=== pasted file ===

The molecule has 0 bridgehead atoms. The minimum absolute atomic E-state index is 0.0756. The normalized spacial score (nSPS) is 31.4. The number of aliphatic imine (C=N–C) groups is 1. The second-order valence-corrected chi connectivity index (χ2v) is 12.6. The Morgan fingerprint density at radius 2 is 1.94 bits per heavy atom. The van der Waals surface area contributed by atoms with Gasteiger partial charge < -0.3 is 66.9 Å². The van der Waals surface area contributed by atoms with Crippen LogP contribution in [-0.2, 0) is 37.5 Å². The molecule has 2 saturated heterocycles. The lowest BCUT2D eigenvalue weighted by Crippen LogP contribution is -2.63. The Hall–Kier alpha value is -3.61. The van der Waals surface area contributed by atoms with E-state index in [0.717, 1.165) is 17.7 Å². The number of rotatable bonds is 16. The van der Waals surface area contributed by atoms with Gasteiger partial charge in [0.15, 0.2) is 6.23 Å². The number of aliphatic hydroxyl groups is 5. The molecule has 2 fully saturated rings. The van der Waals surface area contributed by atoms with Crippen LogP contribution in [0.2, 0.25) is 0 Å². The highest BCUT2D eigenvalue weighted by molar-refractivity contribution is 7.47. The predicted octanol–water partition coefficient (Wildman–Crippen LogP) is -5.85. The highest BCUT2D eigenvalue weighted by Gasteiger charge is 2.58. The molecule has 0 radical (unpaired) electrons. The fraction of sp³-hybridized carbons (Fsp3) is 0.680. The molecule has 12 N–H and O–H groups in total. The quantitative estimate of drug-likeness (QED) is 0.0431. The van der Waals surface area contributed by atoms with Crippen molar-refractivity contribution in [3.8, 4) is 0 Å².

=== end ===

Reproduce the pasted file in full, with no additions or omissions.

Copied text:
The molecule has 0 bridgehead atoms. The minimum absolute atomic E-state index is 0.0756. The normalized spacial score (nSPS) is 31.4. The number of aliphatic imine (C=N–C) groups is 1. The second-order valence-corrected chi connectivity index (χ2v) is 12.6. The Morgan fingerprint density at radius 2 is 1.94 bits per heavy atom. The van der Waals surface area contributed by atoms with Gasteiger partial charge < -0.3 is 66.9 Å². The van der Waals surface area contributed by atoms with Crippen LogP contribution in [-0.2, 0) is 37.5 Å². The molecule has 2 saturated heterocycles. The lowest BCUT2D eigenvalue weighted by Crippen LogP contribution is -2.63. The Hall–Kier alpha value is -3.61. The van der Waals surface area contributed by atoms with E-state index in [0.717, 1.165) is 17.7 Å². The number of rotatable bonds is 16. The van der Waals surface area contributed by atoms with Gasteiger partial charge in [0.15, 0.2) is 6.23 Å². The number of aliphatic hydroxyl groups is 5. The molecule has 2 fully saturated rings. The van der Waals surface area contributed by atoms with Crippen LogP contribution in [0.2, 0.25) is 0 Å². The highest BCUT2D eigenvalue weighted by molar-refractivity contribution is 7.47. The predicted octanol–water partition coefficient (Wildman–Crippen LogP) is -5.85. The highest BCUT2D eigenvalue weighted by Gasteiger charge is 2.58. The molecule has 0 radical (unpaired) electrons. The fraction of sp³-hybridized carbons (Fsp3) is 0.680. The molecule has 12 N–H and O–H groups in total. The quantitative estimate of drug-likeness (QED) is 0.0431. The van der Waals surface area contributed by atoms with Crippen molar-refractivity contribution in [3.8, 4) is 0 Å².